Yeah, I think that a lot of people, you know, just that fear of, I know for myself too, of writing books, like that fear of the reviews and people not liking the book, and that’s always the thing before the book that I am most anxious about. And then, you know, I’m like, if someone’s, like, job I to, like, write mean comments on people pouring their hearts out, like, I don’t respect you as a person and I’m not going to take your feedback, because I take feedback from people whose lives I look up to. And that’s not a hater, especially when it’s not creating change. 

So, now with that, going from YouTube, then you created your first protein powder, how did you know the steps? I think for a lot of people, especially spiritual people, it’s like “I have the vision, I want to see this happen”, but it’s like “I don’t know what to do”, like “I’m not good at business, I’m not good at organization”, like, how did you know what steps to follow? Did you hire mentors? Did you take business classes? What did that look like for you?

[20:41] Karena

No business classes, didn’t go to college, but I’m very good at intuition, Cat and I both, we didn’t, you know, Cat went to college, but we didn’t to school for business, and just like following that intuition. And I’ve always been really good at – when I was a little girl, I literally ran businesses in my basement. I would, like, have, my parents couldn’t read a book in the house unless they rented it from me because I was the library and I stamped when they had to return it, and if they were late, they got 25c per day.

I would have a lemonade stand every weekend on the corner…

[21:18] Sahara

That’s your Pitta energy right there!

[21:19] Karena

Yes, okay! I would go around the house and be to my parents “What do you not need in here anymore?”, and I would have a yard sale. I mean, when I was like 8 years old, I made $300 in a day at a yard sale.

[21:30] Sahara

Oh wow!

[21:31] Karena

Selling my family’s shit. I’ve just always had it in me, just the business side of it. So, I don’t know, it’s just following intuition and I don’t know, just going with your gut. I’ve always been just a go with your gut and your intuition girl.

[21:48] Sahara

Yeah, I think, also, you’ve been resourceful, right? Of just like, figuring it out, diving in, doing a Google search, asking people, going to meet the right people. I think, sometimes, we’re like “Yeah, I don’t know what to do”, and then we’re, like, waiting for it to come to us instead of leaning in.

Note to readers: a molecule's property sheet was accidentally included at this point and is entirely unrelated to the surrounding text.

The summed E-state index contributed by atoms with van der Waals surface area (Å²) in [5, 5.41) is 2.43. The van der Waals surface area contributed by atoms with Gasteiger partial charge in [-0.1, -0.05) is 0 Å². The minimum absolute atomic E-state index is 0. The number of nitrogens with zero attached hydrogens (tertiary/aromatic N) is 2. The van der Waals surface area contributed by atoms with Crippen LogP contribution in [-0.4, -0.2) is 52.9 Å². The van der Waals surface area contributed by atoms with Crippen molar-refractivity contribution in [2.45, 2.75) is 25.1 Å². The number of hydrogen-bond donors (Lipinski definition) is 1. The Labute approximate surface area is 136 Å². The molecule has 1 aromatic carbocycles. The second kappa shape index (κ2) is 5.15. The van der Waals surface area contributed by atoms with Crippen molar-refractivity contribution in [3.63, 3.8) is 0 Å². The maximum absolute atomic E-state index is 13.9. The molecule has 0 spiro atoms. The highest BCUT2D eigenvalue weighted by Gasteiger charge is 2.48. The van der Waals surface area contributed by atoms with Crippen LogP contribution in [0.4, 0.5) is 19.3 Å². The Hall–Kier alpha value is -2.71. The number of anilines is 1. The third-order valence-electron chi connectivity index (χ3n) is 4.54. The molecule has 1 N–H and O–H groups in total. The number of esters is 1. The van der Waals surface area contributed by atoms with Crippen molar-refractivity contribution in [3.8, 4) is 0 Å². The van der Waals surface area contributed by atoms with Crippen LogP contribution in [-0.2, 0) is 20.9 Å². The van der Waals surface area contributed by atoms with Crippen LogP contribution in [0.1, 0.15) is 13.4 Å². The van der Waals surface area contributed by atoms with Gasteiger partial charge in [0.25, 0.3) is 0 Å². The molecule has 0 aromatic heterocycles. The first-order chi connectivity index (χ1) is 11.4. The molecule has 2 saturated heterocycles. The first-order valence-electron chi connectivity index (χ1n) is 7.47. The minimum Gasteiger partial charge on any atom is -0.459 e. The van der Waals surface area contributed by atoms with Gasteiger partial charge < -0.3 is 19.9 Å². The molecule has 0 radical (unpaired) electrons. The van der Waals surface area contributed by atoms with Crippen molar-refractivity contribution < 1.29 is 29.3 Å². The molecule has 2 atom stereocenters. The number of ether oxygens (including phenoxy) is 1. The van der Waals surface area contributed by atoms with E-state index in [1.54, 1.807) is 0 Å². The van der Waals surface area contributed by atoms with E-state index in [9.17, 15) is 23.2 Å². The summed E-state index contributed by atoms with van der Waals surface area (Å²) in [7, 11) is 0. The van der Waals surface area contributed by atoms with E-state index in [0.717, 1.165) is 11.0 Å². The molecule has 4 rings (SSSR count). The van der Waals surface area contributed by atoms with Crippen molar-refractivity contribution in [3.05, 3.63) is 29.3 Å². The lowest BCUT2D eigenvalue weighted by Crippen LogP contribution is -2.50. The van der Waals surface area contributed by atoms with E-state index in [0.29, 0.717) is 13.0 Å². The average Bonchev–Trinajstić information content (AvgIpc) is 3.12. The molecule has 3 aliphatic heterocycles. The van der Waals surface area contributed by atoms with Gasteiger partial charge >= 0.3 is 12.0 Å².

[22:02] Karena

Google! I’m like, Google has everything! But also, being resourceful. You say that, so, as a kid, too, with my mom in and out of the house, I had to learn how to take care of myself at a very young age. And that resourcefulness of growing up early, definitely had to learn to be an adult at a very young age. 

[22:26] Sahara

Yes. So, I want to talk about this, of being parentified as a child, because I know I have felt that way, and you share that, and I think a lot of people listening. To me, how it felt being parentified is like realizing I maybe had more wisdom than my parents in a lot of things, they’re, like, fighting about this thing, like, can’t see they see this other perspective. And then that led to me, kind of, being their marriage counsellor and having, you know “Now you talk”, “Okay, you stop right there”, and I would find a feeling od, maybe, confidence in doing so, of like “Wow, I’m so mature, I even helped my parents”, and then that becomes a part of your identity of like “I’m a helper and that’s what makes me a good person, and my family needs me, and if I’m not there, they’ll break apart”. And I could see how that led me on the journey of coaching, you know, of like, finding joy in helping people and seeing things, and part of that was my gift, but it was also the shadow of feeling responsibility of others and being the savior, and if I don’t save the day, everything will fall apart.

So, I’m curious, what that journey of parentification looked like for you?

[23:32] Karena

Oh, I am definitely parentified. But, yeah, so, my mom always came to me when she was sick in her delusions and I always felt like I had to take care of her. And until her dying day, I was by her side, whatever she needed. I always felt like I had to take care of her, to make sure she was safe from, again, remember, I was brainwashed as a kid with her delusions, save her from my father, my family, my friends, everything. And there’s this like ‘a-ha’ moment later in life, because we always look up to our parents as this like “Oh my gosh, you’re so amazing”, and then you grow up and you’re like “Wow, you’re just like me, you’re just like the rest of us”, you know.